I'm lucky. On the way home from the Glen Lake Fall Conference, I get to debrief and decompress with Gloria since we ride together. We talked over the exercise we did on Saturday night--everyone had a sheet of paper on his/her back and had to go around and write on everyone else's piece of paper. Write a word (or a few words) about that person and/or that person's writing. For someone like me, who analyzes every word, expression, tone of voice, this was an intense exercise. And one that I will probably continue to over-analyze. What did someone mean when he or she wrote voluminous? I write a lot? I'm bigger than I look? We talked about words having different meanings, connotations and denotations.
This led (and I'm sure it was in a fairly round-about way because that is how conversations usually go) to a discussion about what makes a conference (or most things, for that matter) a success or a failure. We came to an agreement that often it was our expectations that made the difference. If one comes expecting to write volumes (is that what voluminous means?) and doesn't, then often the conference is felt to be a failure--even if there were absolutely wonderful discussions and insights into the writing and writing process. If our expectations are met--we had great shopping trips or we finished the story we were working on (your expectations depend on who you are)--then we go back home to the real world feeling fulfilled and successful.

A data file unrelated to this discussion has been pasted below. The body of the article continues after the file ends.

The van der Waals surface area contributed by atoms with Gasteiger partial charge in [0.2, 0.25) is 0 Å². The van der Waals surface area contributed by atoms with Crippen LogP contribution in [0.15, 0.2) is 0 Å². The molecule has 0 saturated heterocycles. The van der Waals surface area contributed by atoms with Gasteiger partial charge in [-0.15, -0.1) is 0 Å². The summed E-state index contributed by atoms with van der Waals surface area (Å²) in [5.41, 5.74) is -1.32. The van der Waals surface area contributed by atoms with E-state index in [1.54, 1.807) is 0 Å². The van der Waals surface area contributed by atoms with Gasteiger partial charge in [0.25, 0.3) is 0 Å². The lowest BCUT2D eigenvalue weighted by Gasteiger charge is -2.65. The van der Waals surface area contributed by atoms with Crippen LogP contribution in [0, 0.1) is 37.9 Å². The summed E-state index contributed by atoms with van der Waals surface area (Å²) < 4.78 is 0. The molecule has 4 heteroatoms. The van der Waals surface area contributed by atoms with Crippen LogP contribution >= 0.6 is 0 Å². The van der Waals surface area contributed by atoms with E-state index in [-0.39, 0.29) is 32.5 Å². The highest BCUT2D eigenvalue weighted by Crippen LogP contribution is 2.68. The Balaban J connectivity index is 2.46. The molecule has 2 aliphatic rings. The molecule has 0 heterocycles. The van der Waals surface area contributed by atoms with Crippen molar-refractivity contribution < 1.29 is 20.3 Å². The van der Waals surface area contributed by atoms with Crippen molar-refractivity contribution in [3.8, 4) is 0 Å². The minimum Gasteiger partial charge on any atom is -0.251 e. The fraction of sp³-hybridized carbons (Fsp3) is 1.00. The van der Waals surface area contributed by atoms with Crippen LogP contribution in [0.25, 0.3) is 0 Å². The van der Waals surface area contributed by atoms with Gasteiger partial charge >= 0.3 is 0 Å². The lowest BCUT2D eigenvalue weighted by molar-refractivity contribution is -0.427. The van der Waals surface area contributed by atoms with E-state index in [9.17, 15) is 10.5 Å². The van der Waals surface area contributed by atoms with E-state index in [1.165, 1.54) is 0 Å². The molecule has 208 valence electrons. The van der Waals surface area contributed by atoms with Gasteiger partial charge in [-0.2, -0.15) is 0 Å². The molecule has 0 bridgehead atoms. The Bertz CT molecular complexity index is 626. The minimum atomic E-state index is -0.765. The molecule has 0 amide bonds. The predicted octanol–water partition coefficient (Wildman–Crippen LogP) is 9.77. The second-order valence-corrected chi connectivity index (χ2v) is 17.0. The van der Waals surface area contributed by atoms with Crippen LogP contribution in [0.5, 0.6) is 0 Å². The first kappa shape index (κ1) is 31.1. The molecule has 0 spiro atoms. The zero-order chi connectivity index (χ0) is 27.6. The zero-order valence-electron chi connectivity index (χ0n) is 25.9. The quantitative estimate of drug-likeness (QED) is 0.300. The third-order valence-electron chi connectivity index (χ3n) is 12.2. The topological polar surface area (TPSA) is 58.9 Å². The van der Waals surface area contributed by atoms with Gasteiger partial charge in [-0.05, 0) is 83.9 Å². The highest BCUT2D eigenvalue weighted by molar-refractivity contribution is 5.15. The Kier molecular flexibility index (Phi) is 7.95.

So how often do we miss gold just because we are looking for rubies? And does that mean we should come with no expectations at all? Surely there has to be some sort of balance, an openness to all the wonder of the moment, and yet a focus, a direction to start out at least.